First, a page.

Beyond the Looking Glass

Chapter 452 changes modernizing business entity licensing


 Cori Lamont  |    March 04, 2016
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This is a continuation of the multi-part article series, introduced last month in the magazine, updating you on the changes being made to Wisconsin Statute Chapter 452. 

In the last several years, we have been working with real estate firms, their agents, the Department of Safety and Professional Services (DSPS) legal counsel and the Real Estate Examining Board on issues surrounding the business entity licensing and independent practice by those associated with a firm who also have a broker’s license. The changes made in the law clarify the legal gray areas the DSPS has struggled with for years. 

This article specifically discusses the changes made in Chapter 452 that address the modernization of the licensing of business entities and independent practice. Admittedly, this discussion is far into the weeds, and I recognize that this may take some time to wrap your mind around. Just like the sequel to Alice’s Adventures in Wonderland, it may feel as though you can only understand the complexities of license business entities by holding it up to a mirror. To assist you in understanding this topic, we will begin with a breakdown. 

Individuals and/or business entities may obtain a real estate license. Why someone chooses to obtain a specific real estate license largely depends on the business model and decisions influenced by legal and accounting experts consulting the individual as to their real estate business.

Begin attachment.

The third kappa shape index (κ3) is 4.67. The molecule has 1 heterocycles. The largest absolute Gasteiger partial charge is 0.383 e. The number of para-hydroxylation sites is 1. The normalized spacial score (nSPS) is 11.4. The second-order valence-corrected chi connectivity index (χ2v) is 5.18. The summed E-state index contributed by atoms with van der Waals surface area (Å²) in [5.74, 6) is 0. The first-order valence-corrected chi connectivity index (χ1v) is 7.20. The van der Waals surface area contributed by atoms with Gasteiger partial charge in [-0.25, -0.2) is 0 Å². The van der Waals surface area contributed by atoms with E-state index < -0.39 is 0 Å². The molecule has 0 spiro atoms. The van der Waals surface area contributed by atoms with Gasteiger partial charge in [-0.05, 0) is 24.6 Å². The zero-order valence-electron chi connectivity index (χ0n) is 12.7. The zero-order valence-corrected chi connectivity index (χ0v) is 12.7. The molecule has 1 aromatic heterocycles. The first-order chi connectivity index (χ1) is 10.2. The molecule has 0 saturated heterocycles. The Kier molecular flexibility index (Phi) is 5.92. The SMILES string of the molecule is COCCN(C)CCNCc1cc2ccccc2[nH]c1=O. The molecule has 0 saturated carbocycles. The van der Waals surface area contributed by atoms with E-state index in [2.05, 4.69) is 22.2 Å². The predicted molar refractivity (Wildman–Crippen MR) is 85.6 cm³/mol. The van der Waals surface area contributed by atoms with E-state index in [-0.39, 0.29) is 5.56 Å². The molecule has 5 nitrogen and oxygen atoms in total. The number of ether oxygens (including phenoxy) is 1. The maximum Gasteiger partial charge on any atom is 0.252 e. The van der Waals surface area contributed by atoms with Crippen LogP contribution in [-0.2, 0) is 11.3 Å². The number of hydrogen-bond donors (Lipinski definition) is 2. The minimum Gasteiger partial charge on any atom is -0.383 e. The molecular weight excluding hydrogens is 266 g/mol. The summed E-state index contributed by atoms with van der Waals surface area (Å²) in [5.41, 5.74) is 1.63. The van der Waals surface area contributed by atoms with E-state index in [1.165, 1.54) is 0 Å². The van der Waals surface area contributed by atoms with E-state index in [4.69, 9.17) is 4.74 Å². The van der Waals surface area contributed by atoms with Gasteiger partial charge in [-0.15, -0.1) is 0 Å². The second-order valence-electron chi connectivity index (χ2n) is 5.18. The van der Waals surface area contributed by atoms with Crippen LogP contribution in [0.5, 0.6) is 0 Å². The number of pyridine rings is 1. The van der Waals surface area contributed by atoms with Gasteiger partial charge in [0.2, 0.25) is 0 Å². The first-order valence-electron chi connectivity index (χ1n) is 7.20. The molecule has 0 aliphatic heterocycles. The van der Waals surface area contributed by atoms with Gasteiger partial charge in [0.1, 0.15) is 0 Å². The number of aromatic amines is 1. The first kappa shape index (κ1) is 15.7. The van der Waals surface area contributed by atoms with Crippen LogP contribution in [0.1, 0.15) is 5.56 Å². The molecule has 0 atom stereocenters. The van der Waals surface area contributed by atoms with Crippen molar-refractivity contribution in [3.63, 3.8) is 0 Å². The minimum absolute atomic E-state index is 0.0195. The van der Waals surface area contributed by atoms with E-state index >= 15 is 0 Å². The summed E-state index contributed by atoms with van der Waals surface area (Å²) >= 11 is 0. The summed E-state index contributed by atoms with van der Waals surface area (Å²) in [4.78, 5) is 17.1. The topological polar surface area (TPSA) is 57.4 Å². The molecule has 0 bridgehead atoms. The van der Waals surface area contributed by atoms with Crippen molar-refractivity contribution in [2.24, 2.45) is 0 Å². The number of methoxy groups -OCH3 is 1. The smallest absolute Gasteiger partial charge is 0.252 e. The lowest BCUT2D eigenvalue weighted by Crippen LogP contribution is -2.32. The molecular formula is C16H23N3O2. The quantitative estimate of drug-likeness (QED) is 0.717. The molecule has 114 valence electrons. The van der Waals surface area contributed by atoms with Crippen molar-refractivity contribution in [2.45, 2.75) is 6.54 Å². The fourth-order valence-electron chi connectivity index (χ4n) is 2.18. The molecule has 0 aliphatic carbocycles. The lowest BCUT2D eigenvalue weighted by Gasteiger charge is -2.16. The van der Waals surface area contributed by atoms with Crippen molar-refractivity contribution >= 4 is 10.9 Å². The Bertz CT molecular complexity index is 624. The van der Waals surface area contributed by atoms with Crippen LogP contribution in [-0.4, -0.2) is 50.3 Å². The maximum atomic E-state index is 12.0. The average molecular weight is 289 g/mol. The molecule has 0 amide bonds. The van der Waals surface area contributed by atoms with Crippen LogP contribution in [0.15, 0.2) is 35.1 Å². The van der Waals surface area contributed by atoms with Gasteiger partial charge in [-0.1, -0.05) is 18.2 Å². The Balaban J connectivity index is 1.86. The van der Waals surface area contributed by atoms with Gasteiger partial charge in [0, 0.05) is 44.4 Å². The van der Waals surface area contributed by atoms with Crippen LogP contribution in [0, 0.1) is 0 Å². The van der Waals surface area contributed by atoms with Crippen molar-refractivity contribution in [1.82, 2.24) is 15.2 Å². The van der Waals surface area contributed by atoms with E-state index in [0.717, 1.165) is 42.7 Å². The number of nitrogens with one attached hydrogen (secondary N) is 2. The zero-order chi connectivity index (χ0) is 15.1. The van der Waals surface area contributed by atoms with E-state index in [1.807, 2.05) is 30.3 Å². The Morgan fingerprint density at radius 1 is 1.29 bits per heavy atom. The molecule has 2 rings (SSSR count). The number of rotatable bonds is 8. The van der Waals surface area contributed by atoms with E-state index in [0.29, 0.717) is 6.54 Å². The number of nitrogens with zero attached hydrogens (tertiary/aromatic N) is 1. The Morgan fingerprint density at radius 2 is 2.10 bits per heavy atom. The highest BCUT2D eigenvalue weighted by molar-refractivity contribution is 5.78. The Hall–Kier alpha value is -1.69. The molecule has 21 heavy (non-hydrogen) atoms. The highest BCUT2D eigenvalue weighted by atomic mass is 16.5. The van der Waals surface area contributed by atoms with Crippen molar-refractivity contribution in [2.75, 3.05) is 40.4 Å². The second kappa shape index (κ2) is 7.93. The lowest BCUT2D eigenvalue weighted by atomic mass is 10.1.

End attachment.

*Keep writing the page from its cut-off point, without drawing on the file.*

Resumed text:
The real estate players

The DSPS categorizes real estate licenses by codes. Your individual license incorporates those numbers. For instance, a Real Estate Business Entity is referred to as a ‚Äú(91),‚ÄĚ an individual broker license as a ‚Äú(90)‚ÄĚ and a salesperson license as a ‚Äú(94).‚Ä̬†

Clarifications of the bill 

1. A licensed business entity may have another licensed business entity associated under it. 

For a variety of reasons, Wisconsin REALTORS¬ģ last year were repeatedly asking the Legal Hotline if one license business entity could ‚Äúhold‚ÄĚ the license of another licensed business entity.¬†

Example: The Lamont Real Estate Group LLC, which is a licensed business entity, may have The Land Group, which is also a licensed business entity, associated with The Lamont Real Estate Group LLC. This scenario may exist for a number of reasons. For example, The Land Group may have been licensed because the individual associated with The Land Group is a broker, and his attorney and/or CPA encouraged him to have a licensed business entity for liability and tax purposes.

As long as The Lamont Real Estate Group LLC is okay with allowing The Land Group to be associated with The Lamont Real Estate Group LLC, the law will clearly allow a licensed business entity to have one or more licensed business entities associated with its licensed business entity.

2. A licensed broker may be a business representative for more than one licensed business entity and may provide brokerage services for each licensed business entity.

Each licensed business entity must have at least one licensed broker to act as a business representative for the licensed business entity. While a licensed business entity may have more than one business representative for the licensed business entity, at least one of the business representatives must be a licensed broker. If a licensed broker is going to act as a business representative for more than one licensed business entity, then the broker must have expressed written consent of each licensed business entity to act as a business representative for each.